Once you’ve selected a baker that meets your needs1 you can delegate your XTZ to put your voting power to work and begin earning rewards on your stake. Tezos however has one of the more complex delegation systems. Delegating requires moving funds between two types of user controlled addresses with a multi-week delay in staking and rewards. In this guide we walk through our recommended process for delegating to an external baker.

In this guide, we’ll walk through Originating a new KT1 account beneath a tz Implicit Account and delegating from that Originated Account to a Baker. The Baker will then post bonds on your behalf and bake/endorse blocks. The Baker will receive rewards directly from the protocol into it’s tz account, after which they’re typically expected to pay out those rewards, minus some fee for their baking service, back to your originated account. Here’s how to do that.

Staking Overview Staking Interaction among the Delegate, Baker, and Protocol

Setup

To begin, we recommend using the latest mainnet build of the tezos-client binary for your platform 2. You can do so by following the reference build instructions. Once acquired, you’ll need a public Tezos node to talk to, which we’ll pin in a helpful alias around our tezos client. We’ll then use this tezos-client to verify that our node is up to date like so:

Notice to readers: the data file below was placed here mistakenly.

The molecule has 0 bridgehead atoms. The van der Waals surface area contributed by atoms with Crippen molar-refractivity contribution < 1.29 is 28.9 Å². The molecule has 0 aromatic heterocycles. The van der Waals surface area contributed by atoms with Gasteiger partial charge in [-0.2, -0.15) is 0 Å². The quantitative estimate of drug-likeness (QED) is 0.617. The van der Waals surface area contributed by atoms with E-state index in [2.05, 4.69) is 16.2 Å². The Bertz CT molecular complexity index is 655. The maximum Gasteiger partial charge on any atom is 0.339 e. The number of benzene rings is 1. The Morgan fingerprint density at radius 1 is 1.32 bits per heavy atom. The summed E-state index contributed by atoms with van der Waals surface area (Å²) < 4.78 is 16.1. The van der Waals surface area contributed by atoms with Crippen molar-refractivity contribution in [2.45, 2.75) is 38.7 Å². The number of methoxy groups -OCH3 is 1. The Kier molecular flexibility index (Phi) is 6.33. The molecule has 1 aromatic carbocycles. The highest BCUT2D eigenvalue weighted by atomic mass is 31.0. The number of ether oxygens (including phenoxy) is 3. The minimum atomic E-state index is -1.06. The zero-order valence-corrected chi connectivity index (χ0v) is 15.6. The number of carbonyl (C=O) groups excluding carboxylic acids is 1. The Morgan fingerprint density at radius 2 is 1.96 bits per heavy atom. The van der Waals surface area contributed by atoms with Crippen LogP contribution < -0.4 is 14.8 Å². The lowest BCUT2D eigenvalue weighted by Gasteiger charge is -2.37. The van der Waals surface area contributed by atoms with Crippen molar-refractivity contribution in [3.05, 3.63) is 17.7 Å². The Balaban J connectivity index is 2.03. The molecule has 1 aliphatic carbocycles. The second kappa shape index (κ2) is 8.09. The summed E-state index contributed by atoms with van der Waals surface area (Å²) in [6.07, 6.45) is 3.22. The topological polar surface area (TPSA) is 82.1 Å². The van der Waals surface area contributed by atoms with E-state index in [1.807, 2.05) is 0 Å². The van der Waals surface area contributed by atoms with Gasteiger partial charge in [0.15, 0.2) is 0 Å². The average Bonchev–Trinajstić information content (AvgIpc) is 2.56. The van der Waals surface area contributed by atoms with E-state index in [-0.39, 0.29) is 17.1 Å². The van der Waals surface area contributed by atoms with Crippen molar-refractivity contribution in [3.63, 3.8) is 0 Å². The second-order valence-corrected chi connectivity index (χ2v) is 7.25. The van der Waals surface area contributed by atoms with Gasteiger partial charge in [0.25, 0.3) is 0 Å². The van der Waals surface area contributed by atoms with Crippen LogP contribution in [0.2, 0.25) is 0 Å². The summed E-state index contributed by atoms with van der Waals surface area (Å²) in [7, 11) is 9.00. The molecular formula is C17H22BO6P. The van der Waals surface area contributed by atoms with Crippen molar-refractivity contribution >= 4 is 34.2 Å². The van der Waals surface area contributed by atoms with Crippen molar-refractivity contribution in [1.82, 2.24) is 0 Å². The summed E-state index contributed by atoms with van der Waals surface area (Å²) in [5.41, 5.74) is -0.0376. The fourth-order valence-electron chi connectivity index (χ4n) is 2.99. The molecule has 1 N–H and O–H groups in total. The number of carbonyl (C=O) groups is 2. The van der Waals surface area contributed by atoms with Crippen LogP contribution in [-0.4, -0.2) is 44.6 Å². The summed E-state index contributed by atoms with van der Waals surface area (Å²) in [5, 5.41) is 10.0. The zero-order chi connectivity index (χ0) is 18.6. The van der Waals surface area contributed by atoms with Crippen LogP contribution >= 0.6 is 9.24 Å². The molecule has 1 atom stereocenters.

# Create a helpful alias that connects to Blockscale’s public nodes:
alias tezos-client="/path/to/tezos-client --addr tezos-rpc.nodes.polychainlabs.com --port 443 --tls"

# Verify that we can talk to these nodes and that they’re up to date
tezos-client bootstrapped
> {
>   "block": "BM9AcJ82s5iMzLLZjHHm8HJM6QuHzyigY6Qcu9bT3WD3eFa8yyn",
>   "timestamp": "2019-06-03T00:59:27Z"
> }

The last command returns a block hash. Search for this block hash on tzscan and verify that it is a valid and recent mainnet block to ensure we’re on the right network and ready to broadcast operations. You’re now ready to start working with our keys.

Prepare your Keys

How you store, protect and backup your keys is one of the most important steps to get right before doing anything else like delegating. There’s no “correct” answer to this: proper key storage is relative to your risk tolerance, technical ability and the value of your funds. To minimize key exposure we generally recommend using a hardware wallet like a Nano Ledger S. If you haven’t already done so, consider first moving your funds, or moving a newly activated fundraiser account to a new address generated on your ledger whose seed words are securely and durably stored:

You can setup a Nano Ledger S3 for use with Tezos by first installing the Tezos Wallet app through ledger live. The latest app version is 2.1.0.

Tezos Ledger App Install the Tezos Ledger App